“… the pious are no more; the faithful have vanished …” (12:2)
Taking a stand on an issue is not always a pleasant experience, especially when social networks make everything that we say or do liable to become the subject of public scrutiny. Anonymous critics harshly pick at those whose positions are based on moral principles. When we take a stand which upholds traditional religious values, we may find ourselves at odds with contemporary society’s values. It is an uncomfortable place to stand, and we might feel alone and isolated.
But there are those, such as members of Topeka’s Westboro Baptist Church, who claim to base themselves on religious principles yet behave atrociously, demonstrating against churches and military funerals and others with signs proclaiming “God hates fags.” While I believe with all my heart that one can be in a same sex relationship consistent with Torah principles, I understand and respect those whose religious teachings and understanding of Leviticus hold differently. I have no tolerance, however, for those who claim piety but treat gay and lesbian couples (and those who support such unions) with open hatred.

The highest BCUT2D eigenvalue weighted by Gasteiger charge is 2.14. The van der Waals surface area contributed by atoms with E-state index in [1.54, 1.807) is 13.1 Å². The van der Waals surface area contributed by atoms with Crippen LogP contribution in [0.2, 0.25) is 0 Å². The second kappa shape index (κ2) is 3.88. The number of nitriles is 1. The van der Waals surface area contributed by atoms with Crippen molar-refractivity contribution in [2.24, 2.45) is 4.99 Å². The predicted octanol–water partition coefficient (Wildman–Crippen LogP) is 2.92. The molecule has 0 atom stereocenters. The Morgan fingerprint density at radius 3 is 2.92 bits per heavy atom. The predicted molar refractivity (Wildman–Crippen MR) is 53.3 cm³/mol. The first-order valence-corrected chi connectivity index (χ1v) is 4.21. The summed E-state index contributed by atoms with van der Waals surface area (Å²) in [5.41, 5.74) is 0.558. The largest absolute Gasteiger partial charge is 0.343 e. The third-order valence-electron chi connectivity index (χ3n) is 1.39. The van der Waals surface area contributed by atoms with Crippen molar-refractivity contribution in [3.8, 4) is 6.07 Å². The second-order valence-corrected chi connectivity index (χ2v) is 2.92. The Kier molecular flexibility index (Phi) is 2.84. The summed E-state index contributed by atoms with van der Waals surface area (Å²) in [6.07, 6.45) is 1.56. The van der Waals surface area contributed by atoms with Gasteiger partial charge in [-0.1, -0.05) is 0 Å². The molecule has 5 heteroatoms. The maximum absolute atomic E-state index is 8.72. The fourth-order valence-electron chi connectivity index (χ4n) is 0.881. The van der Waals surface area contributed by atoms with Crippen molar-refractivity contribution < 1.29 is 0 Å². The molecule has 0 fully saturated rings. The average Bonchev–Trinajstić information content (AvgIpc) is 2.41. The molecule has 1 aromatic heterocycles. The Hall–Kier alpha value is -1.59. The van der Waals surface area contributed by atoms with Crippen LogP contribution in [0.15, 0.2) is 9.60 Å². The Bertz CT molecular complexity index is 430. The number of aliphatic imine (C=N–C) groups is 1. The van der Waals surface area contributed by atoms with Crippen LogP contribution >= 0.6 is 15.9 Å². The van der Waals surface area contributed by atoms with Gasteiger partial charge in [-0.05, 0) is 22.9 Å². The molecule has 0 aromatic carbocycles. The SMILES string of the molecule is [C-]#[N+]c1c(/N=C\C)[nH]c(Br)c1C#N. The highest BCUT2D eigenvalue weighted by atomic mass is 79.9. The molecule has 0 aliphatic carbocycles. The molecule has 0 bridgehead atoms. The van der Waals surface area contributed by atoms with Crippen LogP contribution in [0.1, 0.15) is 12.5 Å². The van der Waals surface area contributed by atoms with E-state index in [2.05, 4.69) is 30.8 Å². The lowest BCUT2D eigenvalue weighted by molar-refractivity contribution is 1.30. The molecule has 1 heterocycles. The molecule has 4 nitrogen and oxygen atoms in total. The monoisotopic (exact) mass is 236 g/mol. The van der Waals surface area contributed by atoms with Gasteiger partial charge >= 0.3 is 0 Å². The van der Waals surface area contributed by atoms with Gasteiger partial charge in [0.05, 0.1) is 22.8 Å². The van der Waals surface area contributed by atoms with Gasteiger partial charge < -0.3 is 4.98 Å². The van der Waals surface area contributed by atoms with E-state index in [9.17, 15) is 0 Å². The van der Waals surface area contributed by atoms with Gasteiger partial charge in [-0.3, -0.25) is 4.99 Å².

Authentic piety demands more than adherence to a code of belief. It asks us to adhere to a code of behavior based on the principle of “love your neighbor” that recognizes the essential humanity of every person. It asks us to be humble and faithful enough to realize that as human beings, we too have flaws and inconsistencies; that we too fail at times, and that we are not infallible. When we take a position on an issue, we ought to also have the humility to realize that those who disagree with us may also be taking a principled position.